Brits Try To Save Money As They Buy Christmas Presents
Published: 18 October 2011 By Julian Stone Leave a Comment
With inflation hitting hard and many struggling with their finances it’s perhaps no surprise that this year Brits will be looking to save money as they buy Christmas presents, using discount vouchers and retailer reward points where they can.
Whilst almost half of Brits are not planning to cut back on Christmas gifts this year, according to the HSBC Christmas Spending Survey, some 22% of people say they will spend less this year compared to last.
Across the UK people will spend on average £378 on gifts for their immediate family, and an additional £183 on food, drink and entertainment this festive season.
Among people who plan to spend money on presents for their immediate family, 78% will try and save cash by one means or another to get the best value for their money.
Nearly 40% will use discount vouchers and over 30% will be cashing in their retailer reward points. Others will be more selective and drop some people off their present list this year in order to save money.
Almost 10% will give homemade presents, 8% will recycle presents given to them in previous years and another 6% will even give second-hand items as presents.
Paying for Christmas presents
Whist 67% of people will fund their Christmas present shopping, others will have to turn to savings or borrow money.
For those who need to borrow money, credit and store cards will be especially popular with those aged 35-44 and using an overdraft facility will be more common among those aged 18-24. This younger age group will also turn to personal loans and payday loans, as well as seek to borrow from family and friends.
High Street or Online Shopping?
There seems to be a split down the middle with British consumers turning as much to the high street as to online shopping when it comes to Christmas shopping for presents this year. That said, 13% of people will only use online sources for presents and exactly this same percentage will only use offline outlets.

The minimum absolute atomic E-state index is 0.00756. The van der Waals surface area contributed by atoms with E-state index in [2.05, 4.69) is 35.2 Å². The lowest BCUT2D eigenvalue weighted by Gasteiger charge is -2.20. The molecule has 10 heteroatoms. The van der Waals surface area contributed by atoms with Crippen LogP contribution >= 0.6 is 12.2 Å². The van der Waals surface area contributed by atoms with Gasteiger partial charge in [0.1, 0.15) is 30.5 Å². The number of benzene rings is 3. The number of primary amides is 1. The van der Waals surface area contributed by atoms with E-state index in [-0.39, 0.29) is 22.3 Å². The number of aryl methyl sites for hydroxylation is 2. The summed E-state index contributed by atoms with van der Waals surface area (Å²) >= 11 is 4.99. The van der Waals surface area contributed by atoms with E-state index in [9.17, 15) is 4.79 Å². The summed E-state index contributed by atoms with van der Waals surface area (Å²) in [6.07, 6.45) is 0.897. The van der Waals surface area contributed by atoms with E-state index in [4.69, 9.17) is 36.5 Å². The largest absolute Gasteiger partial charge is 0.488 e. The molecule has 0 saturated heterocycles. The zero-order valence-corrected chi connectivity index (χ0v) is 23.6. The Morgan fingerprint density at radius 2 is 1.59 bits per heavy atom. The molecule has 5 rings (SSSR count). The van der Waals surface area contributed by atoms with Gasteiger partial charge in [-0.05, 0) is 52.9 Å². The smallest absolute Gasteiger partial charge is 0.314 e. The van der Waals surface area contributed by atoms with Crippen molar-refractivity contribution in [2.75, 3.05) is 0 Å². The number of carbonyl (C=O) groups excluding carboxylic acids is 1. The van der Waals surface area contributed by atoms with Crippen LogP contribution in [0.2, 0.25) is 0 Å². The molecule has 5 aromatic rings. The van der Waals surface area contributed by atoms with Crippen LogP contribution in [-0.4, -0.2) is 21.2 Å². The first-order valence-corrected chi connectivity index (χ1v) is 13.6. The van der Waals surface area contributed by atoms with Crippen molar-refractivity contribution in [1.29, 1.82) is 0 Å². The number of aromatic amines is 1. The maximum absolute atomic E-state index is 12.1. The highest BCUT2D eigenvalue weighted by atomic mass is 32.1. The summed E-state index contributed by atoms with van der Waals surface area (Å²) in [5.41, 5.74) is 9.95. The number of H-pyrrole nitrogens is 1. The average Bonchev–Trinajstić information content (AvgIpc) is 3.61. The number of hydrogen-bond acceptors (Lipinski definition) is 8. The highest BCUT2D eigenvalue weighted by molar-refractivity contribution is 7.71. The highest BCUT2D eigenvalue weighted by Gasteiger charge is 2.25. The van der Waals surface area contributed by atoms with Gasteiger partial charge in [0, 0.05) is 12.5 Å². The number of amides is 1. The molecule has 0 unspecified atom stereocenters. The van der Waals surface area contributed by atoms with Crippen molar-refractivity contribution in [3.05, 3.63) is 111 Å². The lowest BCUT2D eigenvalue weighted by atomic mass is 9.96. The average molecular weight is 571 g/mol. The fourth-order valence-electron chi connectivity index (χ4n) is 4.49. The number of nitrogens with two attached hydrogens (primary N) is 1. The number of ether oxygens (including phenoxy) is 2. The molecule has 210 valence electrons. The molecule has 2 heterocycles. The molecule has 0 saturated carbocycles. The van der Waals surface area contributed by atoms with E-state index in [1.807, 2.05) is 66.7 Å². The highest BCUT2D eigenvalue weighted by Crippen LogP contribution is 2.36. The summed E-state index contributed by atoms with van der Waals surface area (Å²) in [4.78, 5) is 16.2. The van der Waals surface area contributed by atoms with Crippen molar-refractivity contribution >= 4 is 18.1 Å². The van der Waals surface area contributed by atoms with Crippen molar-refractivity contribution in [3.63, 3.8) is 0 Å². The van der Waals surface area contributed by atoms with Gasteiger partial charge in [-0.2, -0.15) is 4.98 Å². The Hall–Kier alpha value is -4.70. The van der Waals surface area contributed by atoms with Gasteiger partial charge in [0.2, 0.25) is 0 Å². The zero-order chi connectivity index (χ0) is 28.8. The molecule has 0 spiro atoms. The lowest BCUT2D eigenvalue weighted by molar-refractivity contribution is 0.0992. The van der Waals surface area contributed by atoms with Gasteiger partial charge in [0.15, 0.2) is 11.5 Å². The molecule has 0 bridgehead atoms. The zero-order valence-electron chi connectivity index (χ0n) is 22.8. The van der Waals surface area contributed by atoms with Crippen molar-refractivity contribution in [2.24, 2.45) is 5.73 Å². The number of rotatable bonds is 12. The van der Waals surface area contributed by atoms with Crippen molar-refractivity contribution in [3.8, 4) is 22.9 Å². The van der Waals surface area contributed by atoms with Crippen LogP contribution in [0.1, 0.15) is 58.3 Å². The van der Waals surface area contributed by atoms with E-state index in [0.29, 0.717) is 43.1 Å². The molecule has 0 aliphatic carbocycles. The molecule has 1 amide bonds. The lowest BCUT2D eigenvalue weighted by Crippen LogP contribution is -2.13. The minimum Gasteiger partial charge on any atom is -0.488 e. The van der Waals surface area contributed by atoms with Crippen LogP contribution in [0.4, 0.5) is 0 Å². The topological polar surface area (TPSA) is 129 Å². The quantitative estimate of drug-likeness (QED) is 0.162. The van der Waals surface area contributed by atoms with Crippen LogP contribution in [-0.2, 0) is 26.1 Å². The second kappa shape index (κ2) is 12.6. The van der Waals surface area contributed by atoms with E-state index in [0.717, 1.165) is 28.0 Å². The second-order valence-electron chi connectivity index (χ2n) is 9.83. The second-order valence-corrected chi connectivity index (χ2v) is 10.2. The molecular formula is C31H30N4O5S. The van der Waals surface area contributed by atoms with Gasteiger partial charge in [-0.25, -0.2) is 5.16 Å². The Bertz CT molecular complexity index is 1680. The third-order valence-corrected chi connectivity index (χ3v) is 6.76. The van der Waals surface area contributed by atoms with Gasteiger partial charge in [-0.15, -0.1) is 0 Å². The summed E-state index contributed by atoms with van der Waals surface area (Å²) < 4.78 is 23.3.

Interestingly car boot sales are seen by many as a good source of presents.
When to do the Christmas buying?
Amazingly some 6% have already done the majority of their Christmas shopping. For most though early December will be the busy period, albeit some 3% will leave it until the week before Christmas.
MoneyHighStreet comments: “Clearly whilst families are struggling with their day to day finance, tackling energy price rises and now the highest level inflation since September 2008, Christmas is not going to be dampened for many. That said, looking to save money as you buy Christmas presents is of course very sensible.
Using discount vouchers and the like will no doubt be popular.
Turning to borrow money to finance your gift buying and partying though needs to be done carefully. Using a credit card may seem attractive, particularly if you have a 0% purchases deal for a time, however, your balance will need to be paid off. Make sure you can do this without risking falling into debt.
Shopping online can be very easy – you might find our article on ‘5 Top Ways to Shop Online Safely‘ useful.
Finally whenever you do buy your Christmas presents, make sure your home insurance coverage limits are adequate and that you aren’t underinsured with all the expensive gadgets etc in the house. Most policies will automatically increase their coverage limit for Christmas but there are some that don’t. Check the position on yours and increase the limit if need be.